Fumiaki Yano, MD, Nobuo Omura, Kazuto Tsuboi, Masato Hoshino, Se Ryung Yamamoto, Shunsuke Akimoto, Takahiro Masuda, Katsunori Nishikawa, Norio Mitsumori, Hideyuki Kashiwagi, Katsuhiko Yanaga. The Jikei University School of Medicine
Background/Aim: Although the typical complaint of patient with achalasia is dysphagia, nearly half of patients also experience chest pain, which in some cases may be intense enough to be mistaken for myocardial infarction. Further, while the main treatments for achalasia, Heller-Dor procedure (HD) and Per-oral endoscopic myotomy (POEM), have been shown to improve dysphagia, their effects on accompanying chest pain have not been satisfactory, which becomes a major issue in postoperative QOL of the patient. Here we report on the significance of the newly devised Circumference Heller myotomy (CHM) on the alleviation of chest pain.
Concept: One of the causes of chest pains in achalasia is thought to be strong contractions of the esophagus. Auerbach’s plexus extends around the entire circumference of the esophagus between the inner circular muscle layer and outer longitudinal muscle layer in a web-like fashion, which stimulates the muscular layers. As the muscle layer incision in HD and POEM is placed only longitudinally, they fail to achieve complete division of the sprawling web of nerves. Therefore if, a partial lateral incision of CHM is made for the whole circumference in addition to the conventional longitudinal esophageal muscle layer incision, the top and bottom of the Auerbach’s plexus can be fully severed, which may interrupt propagation of the esophageal contraction wave. In CHM, an incision is made in the whole circumferenceof the muscle layer, approximately 2 cm superior to the esophagogastric junction with a width of about 1 cm, after the conventional longitudinal muscle layer incision for HD. With approval from the IRB, informed consent was obtained and the treatment outcomes were investigated in 10 patients who underwent CHM (7 female, average age 49.2 years, the preoperative morphologic type was St:Sg:aSg=6:2:2, and grade of dilatation was I:II:III=1:7:2) who were observed for 3 or more months post-surgery.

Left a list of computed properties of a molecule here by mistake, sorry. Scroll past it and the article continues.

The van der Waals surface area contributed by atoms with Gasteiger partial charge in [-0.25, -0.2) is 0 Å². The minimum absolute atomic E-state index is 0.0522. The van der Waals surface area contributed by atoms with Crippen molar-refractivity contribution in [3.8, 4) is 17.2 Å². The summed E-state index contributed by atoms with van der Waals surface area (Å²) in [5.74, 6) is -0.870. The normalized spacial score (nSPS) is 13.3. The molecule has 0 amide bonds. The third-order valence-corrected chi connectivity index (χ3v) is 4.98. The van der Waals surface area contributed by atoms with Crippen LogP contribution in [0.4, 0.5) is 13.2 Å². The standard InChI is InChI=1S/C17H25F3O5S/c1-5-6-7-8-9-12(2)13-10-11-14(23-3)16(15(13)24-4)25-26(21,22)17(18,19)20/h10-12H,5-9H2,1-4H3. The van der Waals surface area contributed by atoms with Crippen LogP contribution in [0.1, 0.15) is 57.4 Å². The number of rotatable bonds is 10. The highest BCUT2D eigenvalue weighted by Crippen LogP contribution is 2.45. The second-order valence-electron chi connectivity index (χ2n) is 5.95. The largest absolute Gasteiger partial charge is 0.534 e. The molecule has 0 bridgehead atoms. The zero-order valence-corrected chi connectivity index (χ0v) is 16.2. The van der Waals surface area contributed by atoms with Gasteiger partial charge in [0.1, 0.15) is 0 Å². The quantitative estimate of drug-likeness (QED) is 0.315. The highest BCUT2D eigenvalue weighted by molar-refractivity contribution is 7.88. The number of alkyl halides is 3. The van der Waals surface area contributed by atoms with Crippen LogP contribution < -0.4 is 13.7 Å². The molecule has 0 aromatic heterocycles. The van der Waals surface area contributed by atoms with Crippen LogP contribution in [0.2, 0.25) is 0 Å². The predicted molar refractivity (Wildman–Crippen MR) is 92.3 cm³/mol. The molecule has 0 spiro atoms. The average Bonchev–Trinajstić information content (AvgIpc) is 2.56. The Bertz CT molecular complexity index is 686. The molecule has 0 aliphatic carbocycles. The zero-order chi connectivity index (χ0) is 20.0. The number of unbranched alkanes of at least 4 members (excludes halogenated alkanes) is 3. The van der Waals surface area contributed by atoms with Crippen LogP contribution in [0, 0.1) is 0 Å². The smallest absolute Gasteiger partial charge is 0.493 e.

Results: The average operation time was 151 minutes, the amount of blood loss was minimal in each case, and no intraoperative complications occurred. The median postoperative hospital stay was 4 days, which was equivalent to conventional HD and POEM. At 3 months after surgery, patients’ dysphagia had improved in all cases. Chest pain also improved in all cases, of whom 5 cases (50%) had complete disappearance of pain. The incidence of postoperative reflux esophagitis was 40% (4/10), which was slightly higher than HD, but were mild in all cases.
Conclusion: CHM may be effective for chest pain in patients with achalasia.
Presented at the SAGES 2017 Annual Meeting in Houston, TX.
Abstract ID: 93376
Program Number: P448
Presentation Session: Poster Session (Non CME)
Presentation Type: Poster